responsible for managing time-based event channel functions. The chan‐
nel manager reads the EVM channel configuration file and periodically
runs event monitoring commands for any configured passive channels.
The program also is responsible for running daily logfile cleanup com‐
The channel manager and the channel configuration file are described in
the evmchmgr(1M) and evmchannel.conf(4) manpages.
Command Line Utilities
EVM's system administration facilities include a set of command line
utilities that can be used from the command line or in shell scripts to
post events, to monitor event activity, to retrieve stored events from
log files, and to sort and view events in a variety of ways. The util‐
ities are designed to be used together in shell pipelines. For more
information refer to the evmpost(1), evmwatch(1), evmget(1), evm‐
sort(1), and evmshow(1) manpages.
Because a system may generate many events over the course of a day, it
is often desirable to limit your view to the particular set in which
you are interested. For example, you may want to see the events posted
by one particular subsystem, or all events with a high priority value.
EVM events can be selected by using an event filter which is a charac‐
ter string that describes the selection using a predefined filter syn‐
tax. You can use a filter to select events according to several dif‐
ferent criteria, including event name, timestamp, priority and the name
of the posting system.
You can use an event filter by specifying the option to several of the
EVM command line utilities. The EVM logger uses event filters in its
configuration file to select the actions to be taken when specific
events occur. Frequently-used event filters can be stored in filter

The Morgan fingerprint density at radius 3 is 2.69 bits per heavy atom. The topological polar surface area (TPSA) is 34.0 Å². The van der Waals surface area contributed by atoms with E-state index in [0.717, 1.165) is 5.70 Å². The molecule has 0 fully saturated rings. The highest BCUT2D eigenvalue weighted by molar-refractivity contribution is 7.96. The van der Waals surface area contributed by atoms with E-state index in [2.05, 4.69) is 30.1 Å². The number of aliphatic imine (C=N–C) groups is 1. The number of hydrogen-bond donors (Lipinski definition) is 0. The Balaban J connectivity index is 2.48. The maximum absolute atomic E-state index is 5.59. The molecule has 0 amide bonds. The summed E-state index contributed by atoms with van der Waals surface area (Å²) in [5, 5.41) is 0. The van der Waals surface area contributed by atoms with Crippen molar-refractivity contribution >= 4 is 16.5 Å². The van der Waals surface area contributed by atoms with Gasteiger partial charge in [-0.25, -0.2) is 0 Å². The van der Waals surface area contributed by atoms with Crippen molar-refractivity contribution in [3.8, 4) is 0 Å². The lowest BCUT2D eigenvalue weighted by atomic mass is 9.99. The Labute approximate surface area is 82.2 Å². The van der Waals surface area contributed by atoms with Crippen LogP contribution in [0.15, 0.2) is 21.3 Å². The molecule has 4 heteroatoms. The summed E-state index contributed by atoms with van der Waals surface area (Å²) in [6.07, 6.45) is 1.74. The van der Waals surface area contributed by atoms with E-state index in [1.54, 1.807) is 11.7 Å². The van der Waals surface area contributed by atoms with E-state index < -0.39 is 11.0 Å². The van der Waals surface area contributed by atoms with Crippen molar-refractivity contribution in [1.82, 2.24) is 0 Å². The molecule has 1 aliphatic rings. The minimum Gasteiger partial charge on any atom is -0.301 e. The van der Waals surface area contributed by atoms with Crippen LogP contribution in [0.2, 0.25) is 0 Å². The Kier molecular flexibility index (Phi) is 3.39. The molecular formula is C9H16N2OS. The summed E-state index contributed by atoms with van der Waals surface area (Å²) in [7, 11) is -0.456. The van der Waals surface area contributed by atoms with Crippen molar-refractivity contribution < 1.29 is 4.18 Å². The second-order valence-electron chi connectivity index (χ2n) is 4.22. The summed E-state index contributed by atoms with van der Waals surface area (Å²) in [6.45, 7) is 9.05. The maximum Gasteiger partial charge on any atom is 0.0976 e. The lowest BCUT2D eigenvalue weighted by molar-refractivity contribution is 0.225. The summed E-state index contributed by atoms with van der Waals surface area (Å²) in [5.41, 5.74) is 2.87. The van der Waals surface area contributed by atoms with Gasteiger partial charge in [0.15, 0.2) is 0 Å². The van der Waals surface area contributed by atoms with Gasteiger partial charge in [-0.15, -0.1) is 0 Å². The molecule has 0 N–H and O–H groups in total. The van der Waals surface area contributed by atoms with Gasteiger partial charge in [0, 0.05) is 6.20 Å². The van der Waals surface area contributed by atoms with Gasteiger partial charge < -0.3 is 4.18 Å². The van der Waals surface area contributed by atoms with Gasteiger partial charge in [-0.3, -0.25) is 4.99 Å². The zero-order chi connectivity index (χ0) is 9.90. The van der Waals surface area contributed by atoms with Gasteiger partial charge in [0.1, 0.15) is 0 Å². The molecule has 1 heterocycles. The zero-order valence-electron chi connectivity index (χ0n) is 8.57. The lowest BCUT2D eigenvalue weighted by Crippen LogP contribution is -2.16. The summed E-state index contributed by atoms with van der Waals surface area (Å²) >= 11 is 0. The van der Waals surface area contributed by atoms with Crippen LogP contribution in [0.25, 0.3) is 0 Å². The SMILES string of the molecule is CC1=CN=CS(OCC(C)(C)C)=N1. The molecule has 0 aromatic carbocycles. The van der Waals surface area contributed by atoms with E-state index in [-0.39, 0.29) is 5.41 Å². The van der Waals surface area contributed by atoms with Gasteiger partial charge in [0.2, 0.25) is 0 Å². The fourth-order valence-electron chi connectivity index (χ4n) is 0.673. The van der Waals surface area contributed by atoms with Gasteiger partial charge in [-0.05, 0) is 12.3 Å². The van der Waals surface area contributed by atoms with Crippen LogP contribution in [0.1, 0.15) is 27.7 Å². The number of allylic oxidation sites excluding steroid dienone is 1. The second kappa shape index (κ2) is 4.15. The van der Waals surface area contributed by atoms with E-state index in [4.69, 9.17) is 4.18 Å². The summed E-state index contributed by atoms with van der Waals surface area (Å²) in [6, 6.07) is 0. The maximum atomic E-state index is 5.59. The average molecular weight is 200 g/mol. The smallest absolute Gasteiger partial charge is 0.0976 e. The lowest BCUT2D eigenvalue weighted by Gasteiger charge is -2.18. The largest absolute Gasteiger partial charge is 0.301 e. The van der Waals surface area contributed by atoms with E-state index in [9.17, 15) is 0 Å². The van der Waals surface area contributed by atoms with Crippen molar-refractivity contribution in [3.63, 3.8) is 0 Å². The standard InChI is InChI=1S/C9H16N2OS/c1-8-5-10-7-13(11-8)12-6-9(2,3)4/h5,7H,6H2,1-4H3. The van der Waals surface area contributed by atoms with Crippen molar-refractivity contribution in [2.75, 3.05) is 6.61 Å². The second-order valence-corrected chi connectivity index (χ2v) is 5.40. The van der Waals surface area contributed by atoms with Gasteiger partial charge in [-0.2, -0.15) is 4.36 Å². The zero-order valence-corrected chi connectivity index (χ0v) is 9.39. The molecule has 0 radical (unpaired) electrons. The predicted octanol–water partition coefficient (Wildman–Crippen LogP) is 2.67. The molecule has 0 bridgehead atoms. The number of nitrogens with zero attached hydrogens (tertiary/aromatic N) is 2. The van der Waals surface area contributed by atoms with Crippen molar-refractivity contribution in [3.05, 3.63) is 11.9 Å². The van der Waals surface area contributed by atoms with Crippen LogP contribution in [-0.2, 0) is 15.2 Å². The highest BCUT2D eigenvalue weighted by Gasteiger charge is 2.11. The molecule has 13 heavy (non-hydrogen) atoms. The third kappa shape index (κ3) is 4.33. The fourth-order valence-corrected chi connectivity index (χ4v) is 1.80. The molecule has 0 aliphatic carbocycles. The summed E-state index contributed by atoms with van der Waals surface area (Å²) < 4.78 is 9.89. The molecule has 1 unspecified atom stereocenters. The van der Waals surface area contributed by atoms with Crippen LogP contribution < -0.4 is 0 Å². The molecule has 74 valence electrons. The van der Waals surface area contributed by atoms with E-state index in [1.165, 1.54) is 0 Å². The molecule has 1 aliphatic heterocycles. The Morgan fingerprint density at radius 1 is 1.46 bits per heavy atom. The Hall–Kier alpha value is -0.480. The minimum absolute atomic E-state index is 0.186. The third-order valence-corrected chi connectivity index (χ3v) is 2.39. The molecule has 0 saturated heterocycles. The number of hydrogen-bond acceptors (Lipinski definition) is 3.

files for easy reference.
For details of the event filter syntax and the use of filter files,
refer to the EvmFilter(5) and evmfilterfile(4) manpages.
Event Template Files
Event template files are used to control the set of events that can be
posted on a given system, and to provide a central source for much of
the information that is carried in a given event. For example, the
priority and message text for a given event are likely to be the same
each time the event is posted, and centralizing this information makes
it much easier to see and maintain than if the information was held in
the posting program or the kernel.
An event template file is a text file that holds template information
for one or more named events. A template file must be installed before
the events it describes can be posted, and is read by the EVM daemon
each time the daemon starts or reloads its configuration. When an
event is posted, the daemon adds the information held in the template
to the posted event before distributing it to subscribers.
For more information about the purpose and the syntax of template files
see the evmtemplate(4) manpage.
Because the unrestricted ability to monitor or post certain events
could compromise security in some environments, EVM provides a means of
restricting the ability to post and access selected events to specific
authorized users. Refer to the evm.auth(4) manpage for more informa‐
The EVM Programming Interface
The EVM application programming interface (API) library, provides all
the functions required for an application program to create, post and
subscribe for events, to read and write them from and to standard file
descriptors, and to manipulate their contents. For a full discussion
of programming with EVM, refer to the and the manpages for the routines
listed in the section.
EVM supports event posting and subscription in kernel space through the
evmget(1), evminfo(1), evmpost(1), evmshow(1), evmsort(1), evmwatch(1),
evmchmgr(1M), evmd(1M), evmlogger(1M), evmreload(1M), evmstart(1M),
EvmConnControl(3), EvmConnCreate(3), EvmConnSubscribe(3), EvmCon‐
nWait(3), EvmEventCreate(3), EvmEventDump(3), EvmEventFormat(3),
EvmEventPost(3), EvmEventRead(3), EvmEventValidate(3), EvmFilterCre‐
ate(3), EvmItemSet(3), EvmSrvStart(3), EvmStatusTextGet(3), Evm‐
evm.auth(4), evmchannel.conf(4), evmdaemon.conf(4), evmfilterfile(4),